CHIMACUM — Proponents of Proposition 1, which would tax property owners for seven years to raise money for affordable housing projects, say that funds are critical to ensuring Jefferson County residents have places to live, while opponents say housing can be provided in other ways.
“I have seen time and time again housing providers pass up affordable housing projects because they didn’t have the matching funds,” said David Rymph, a longtime affordable housing advocate in Jefferson and Clallam counties, at a meeting hosted by Homes Now in Chimacum on Monday.
Opponents of the proposition said loosening zoning restrictions and streamlining the county’s permitting process would make more housing available.
“It’s another way to do it, and that’s the way it should be done,” said Gene Farr of the Jefferson County GOP on Monday.
That idea was echoed by at least three other community members at Monday’s meeting.
Proponents for and against Proposition 1 are planning to host a number of community meetings and at least one debate on the ballot measure running up to the Nov. 7 general election.
Homes Now, the citizen group behind Prop 1, has hosted community meetings around the county.
In late September in Brinnon and then again Monday at the Tri-Area Community Center, members of Homes Now and supporters of Prop 1 presented information to community members and answered questions about the proposition.
Homes Now has three more community meetings planned.
The next one is at 7 p.m. Oct. 11 at the Port Townsend Community Center, 620 Tyler St.
That will be followed by a meeting on Marrrowstone Island on Oct. 12 and a final meeting on Oct. 17 at the Quilcene Community Center. A full schedule is also available at www.homesnow jefferson.org.
Opponents to Prop 1 have so far attended all of these community meetings. They include Farr and Jim Scarantino, both representing the Jefferson County GOP.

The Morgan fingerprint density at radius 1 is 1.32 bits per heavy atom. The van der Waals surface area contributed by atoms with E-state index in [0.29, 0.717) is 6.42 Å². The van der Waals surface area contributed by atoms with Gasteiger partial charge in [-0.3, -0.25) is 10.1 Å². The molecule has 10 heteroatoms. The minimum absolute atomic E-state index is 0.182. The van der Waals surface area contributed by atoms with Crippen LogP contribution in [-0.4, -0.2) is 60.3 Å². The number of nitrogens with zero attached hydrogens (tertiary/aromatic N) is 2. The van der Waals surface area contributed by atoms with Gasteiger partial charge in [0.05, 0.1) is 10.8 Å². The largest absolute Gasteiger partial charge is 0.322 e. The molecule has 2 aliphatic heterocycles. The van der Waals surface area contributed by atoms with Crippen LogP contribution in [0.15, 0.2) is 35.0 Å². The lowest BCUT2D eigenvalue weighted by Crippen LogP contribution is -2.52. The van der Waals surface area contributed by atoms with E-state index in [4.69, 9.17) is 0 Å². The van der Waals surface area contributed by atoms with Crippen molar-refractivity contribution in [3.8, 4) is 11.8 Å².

Scarantino also will debate Prop 1 with Bruce Cowan of Homes Now at 5 p.m. Monday at the Bay Club, 121 Spinnaker Lane, in Port Ludlow.
This last Monday, Rymph and Aislinn Palmer of Bayside Housing and Services explained Prop 1 and their support for it to roughly a dozen community members gathered in Chimacum.
Prop 1 is a proposed seven-year property tax levy of 36 cents per $1,000 assessed value which, if passed, would fund the Home Opportunity Fund, a dedicated fund for projects that would build or maintain affordable housing options in Jefferson County.
In its seven-year term, the levy is expected to raise $1.8 million per year, or between $13 million to $13.9 million total, according to Homes Now.
The idea is to use the fund to provide local organizations with the matching funds needed to leverage grants from state and federal agencies. Organizations would have to apply with the Home Opportunity Fund Board, which would be made up of nine citizens with a variety of backgrounds appointed by the Jefferson County Commissioners.
The ballot measure is based on propositions passed in Bellingham and Vancouver. Bellingham passed its tax levy in 2012 with 56 percent of the vote and has since seen 400 new affordable housing units built and 300 preserved, according to Rymph. Vancouver passed its levy in 2016 with 57 percent of the vote.